By Jury GualandrisDeishin Lee and Ruby Lin 


This technical note examines the structure and functioning of the reverse supply chain for plastic in Ontario (Canada) and how Extended Producer Responsibility (EPR) influences this system. Specifically, we will describe the intertwined processes composing the reverse supply chain and reveal the main operational and economic challenges affecting each process, focusing on consumer products packaging and electronic waste (e-waste). An understanding of the current infrastructure for and obstacles to managing end-of-life plastic products and materials can inform important developments in managerial practice as well as policy making. The Ontario government is working towards implementing a new EPR framework to encourage innovation in reverse supply chains; however, any new policy must address several considerations to stimulate the development of a capable system.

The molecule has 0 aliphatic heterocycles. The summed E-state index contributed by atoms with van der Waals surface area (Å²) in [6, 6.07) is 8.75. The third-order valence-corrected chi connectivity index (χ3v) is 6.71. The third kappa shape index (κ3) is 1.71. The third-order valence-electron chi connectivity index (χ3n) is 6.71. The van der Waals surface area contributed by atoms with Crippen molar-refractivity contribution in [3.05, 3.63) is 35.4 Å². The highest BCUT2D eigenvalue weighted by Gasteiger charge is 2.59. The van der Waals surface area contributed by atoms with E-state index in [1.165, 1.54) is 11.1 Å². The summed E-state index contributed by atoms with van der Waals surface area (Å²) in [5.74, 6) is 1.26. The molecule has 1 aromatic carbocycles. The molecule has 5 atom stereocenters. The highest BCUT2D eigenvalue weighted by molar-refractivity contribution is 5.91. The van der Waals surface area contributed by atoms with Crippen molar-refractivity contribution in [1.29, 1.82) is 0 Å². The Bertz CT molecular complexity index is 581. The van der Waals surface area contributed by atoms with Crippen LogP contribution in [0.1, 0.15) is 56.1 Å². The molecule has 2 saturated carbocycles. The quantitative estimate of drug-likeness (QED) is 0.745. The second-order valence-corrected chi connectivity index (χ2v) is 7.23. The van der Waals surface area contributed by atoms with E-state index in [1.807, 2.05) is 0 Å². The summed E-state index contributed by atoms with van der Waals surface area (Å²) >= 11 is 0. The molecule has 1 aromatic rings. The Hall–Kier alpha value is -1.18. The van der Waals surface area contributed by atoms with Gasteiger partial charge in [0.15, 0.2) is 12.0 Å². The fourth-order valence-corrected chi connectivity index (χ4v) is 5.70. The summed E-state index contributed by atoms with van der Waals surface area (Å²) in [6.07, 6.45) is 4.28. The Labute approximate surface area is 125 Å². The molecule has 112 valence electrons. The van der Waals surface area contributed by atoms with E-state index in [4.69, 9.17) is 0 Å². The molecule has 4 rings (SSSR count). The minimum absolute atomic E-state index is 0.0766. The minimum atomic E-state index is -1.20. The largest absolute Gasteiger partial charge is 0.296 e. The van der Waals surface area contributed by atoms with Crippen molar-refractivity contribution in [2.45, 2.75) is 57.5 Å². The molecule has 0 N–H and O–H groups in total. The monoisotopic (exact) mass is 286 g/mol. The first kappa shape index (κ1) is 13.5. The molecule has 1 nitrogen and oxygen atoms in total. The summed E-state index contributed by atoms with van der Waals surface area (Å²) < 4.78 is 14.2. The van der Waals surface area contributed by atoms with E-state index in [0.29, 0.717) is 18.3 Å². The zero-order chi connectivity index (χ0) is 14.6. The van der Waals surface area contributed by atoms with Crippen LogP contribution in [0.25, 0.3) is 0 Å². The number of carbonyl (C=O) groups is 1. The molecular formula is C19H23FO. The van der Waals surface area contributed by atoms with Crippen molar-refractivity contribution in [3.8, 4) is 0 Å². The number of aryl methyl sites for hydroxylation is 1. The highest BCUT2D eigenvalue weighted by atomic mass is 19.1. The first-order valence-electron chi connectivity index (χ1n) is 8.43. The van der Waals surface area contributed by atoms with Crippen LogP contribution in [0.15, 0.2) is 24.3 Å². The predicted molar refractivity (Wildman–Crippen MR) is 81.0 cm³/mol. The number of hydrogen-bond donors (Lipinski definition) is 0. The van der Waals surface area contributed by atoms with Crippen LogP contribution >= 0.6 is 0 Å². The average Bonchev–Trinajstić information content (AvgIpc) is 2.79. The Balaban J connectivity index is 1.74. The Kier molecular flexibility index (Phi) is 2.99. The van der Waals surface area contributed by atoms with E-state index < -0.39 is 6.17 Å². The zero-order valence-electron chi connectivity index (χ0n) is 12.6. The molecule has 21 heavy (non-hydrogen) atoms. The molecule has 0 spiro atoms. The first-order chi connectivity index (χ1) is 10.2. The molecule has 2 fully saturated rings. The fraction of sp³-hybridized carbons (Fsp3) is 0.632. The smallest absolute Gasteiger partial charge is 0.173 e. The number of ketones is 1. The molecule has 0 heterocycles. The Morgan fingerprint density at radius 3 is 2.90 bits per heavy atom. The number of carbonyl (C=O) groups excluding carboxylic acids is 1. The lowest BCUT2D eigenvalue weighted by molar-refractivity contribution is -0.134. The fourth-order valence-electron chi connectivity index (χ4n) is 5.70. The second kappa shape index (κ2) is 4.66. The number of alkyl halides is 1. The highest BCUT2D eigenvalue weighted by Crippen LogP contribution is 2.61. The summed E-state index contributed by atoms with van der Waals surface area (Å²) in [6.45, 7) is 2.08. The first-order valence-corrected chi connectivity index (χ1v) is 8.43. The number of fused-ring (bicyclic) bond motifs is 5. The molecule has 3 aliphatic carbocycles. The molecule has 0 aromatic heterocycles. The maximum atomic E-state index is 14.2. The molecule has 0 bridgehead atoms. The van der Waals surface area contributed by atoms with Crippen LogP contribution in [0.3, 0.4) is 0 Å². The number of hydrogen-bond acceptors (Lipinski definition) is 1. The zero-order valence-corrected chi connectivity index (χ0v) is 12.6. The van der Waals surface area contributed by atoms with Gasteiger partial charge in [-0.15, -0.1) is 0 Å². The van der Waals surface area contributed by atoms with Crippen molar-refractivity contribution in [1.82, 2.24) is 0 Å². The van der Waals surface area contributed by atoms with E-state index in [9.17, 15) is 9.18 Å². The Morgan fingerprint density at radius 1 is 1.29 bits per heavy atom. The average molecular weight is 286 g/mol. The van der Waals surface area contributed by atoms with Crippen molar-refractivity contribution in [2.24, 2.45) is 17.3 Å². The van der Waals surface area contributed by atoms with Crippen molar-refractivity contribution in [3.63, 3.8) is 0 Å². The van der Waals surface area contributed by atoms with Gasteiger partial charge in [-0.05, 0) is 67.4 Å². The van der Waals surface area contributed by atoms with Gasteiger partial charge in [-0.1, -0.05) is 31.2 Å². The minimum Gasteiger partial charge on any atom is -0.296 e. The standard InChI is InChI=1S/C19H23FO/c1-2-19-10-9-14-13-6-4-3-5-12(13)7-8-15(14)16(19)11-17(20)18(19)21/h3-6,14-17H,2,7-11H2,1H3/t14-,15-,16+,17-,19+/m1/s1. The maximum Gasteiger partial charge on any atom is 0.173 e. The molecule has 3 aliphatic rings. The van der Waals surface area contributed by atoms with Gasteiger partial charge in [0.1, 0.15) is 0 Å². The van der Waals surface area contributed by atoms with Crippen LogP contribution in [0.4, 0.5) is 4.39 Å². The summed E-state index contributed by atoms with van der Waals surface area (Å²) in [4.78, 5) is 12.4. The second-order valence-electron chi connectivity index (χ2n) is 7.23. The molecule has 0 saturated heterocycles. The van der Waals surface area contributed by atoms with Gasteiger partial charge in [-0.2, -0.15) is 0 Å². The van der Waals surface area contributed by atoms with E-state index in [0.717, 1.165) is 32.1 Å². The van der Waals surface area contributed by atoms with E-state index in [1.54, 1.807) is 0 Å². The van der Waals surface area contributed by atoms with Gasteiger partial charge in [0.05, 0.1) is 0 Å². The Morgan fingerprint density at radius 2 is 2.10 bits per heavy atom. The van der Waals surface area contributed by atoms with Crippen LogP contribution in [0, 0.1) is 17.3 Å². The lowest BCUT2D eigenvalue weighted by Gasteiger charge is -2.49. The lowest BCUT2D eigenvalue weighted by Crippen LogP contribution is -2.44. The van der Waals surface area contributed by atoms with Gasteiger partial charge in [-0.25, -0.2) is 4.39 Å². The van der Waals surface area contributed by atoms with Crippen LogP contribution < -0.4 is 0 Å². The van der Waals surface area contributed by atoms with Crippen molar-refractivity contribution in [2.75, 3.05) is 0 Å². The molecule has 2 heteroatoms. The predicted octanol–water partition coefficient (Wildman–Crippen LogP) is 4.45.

READ THE WORKING PAPER: Policy-driven Innovation in Reverse Supply Chains for Post-consumer Plastic in Packaging and Electronic Waste


The Clean Economy Working Paper Series disseminates findings of ongoing environmental and clean economy work conducted by researchers from a range of disciplines. These working papers are meant to make results of relevant scholarly work available in a preliminary form. Although these papers have not undergone a peer-review process, they meet general standards of scholarly excellence. The views expressed in these working papers are those of the authors and do not necessarily reflect the opinions of Smart Prosperity Institute.